Beast in the Jungle was a charming mix of dance and play, called a “dance play.” The story took liberties with the Henry James novella, mostly to create excuses for dance numbers, but stayed true to the themes of love and longing and lost chances. In a small theater, the Vinyeyard, and played without an intermission or a program(!), it had the feeling of an experiment, but the talents at work, notably Susan Stroman for dance and Fred Kander for music, were first-rate. The orchestra played unseen above us – I didn’t know they were there until their curtain call – while the six-woman corps de ballet filled the small stage in numerous guises. I liked all the principal actors – Paul Friedman, Tony Yazbeck and Elena Dvidorodenko – (Siri didn’t). The book was ham-handed at times, but it always felt like a way to get to the next dance, a la Margaritaville, and there were no subplots to distract us from the overpowering presence of love.
I forgot to review Mlima’s Tale, a short Lynn Nottage work at the Public Theatre that better fit the Henry James title. An actor with sinuous, gleaming black body played Mlima, a big-tusked African elephant that is poached for its ivory. We follow the tusks on their route to Southeast Asia and China, courtesy of corruption, greed, vanity and general disregard for the law. The tale is a familiar one, and the stagecraft is clever, as a handful of actors assume the various roles. In the end, it was a bit too didactic to be engaging – like Junk last fall. There was nothing to criticize, but I wasn’t swept away.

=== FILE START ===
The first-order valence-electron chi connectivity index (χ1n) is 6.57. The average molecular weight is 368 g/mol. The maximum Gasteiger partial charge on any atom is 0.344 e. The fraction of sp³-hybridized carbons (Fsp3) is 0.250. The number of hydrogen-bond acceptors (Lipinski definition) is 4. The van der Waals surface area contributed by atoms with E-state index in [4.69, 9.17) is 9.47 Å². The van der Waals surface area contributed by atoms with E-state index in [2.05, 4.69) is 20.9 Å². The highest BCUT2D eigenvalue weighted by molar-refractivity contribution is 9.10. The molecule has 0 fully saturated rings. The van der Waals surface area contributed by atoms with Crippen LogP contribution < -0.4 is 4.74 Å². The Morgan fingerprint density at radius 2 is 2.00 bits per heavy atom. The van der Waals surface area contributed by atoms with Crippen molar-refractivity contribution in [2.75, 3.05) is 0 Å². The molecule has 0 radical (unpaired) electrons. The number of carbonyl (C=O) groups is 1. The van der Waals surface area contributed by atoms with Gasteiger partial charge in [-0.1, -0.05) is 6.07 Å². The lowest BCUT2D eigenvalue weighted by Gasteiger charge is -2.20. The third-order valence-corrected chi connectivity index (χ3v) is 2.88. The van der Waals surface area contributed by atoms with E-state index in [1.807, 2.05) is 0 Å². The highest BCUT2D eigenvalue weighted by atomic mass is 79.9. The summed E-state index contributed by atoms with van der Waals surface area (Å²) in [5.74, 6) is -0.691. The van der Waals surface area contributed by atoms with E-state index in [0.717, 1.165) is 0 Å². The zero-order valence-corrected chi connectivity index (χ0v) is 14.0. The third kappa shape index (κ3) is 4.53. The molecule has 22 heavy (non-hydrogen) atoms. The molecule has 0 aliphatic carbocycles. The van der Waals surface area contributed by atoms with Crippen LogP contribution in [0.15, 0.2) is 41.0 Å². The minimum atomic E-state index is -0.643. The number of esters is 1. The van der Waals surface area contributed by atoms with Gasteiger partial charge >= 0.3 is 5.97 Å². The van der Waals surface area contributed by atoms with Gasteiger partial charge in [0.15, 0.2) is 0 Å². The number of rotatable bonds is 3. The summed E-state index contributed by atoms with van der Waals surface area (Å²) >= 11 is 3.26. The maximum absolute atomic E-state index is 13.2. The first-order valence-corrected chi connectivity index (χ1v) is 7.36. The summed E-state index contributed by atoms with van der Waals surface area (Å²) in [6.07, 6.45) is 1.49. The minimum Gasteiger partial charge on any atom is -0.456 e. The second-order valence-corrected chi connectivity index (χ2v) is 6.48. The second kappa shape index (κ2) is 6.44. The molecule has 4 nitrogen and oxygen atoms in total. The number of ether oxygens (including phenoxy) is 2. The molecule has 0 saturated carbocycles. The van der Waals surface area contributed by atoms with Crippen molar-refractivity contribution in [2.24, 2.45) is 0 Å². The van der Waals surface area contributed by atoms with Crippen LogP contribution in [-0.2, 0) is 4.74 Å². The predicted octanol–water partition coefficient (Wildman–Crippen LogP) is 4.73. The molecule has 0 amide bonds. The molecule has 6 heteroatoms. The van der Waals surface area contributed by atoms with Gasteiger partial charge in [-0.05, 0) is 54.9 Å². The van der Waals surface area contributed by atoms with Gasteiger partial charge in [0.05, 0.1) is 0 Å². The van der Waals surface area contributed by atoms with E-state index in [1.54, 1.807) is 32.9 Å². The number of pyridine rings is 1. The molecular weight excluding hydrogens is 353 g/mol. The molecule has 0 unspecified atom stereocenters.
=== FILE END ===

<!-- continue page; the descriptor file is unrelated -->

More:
Alan Ayckbourn’s plays are notable first off for their tidy structures, their clever stagecraft (see Norman Conquests). A Brief History of Women – terrible title – follows this pattern: four distinct playlets all take place in the same setting, twenty years apart, with one character, an attractive but self-effacing man, appearing in all of them, more as an observer of the human condition around him than an active force. The other constant in Ayckbourn’s work is the commonness of his characters and plots: regular people, but my aren’t they silly and look at what knots they get tied in. The acting in Brief History, as was to be expected from the British troupe, was impeccable, and it was fun to see each performer take on four quite different roles. There was no particular point that I could detect – just, here is one life, not special or extraordinary, and here are the unexpected, slightly dramatic moments that changed its course along the way.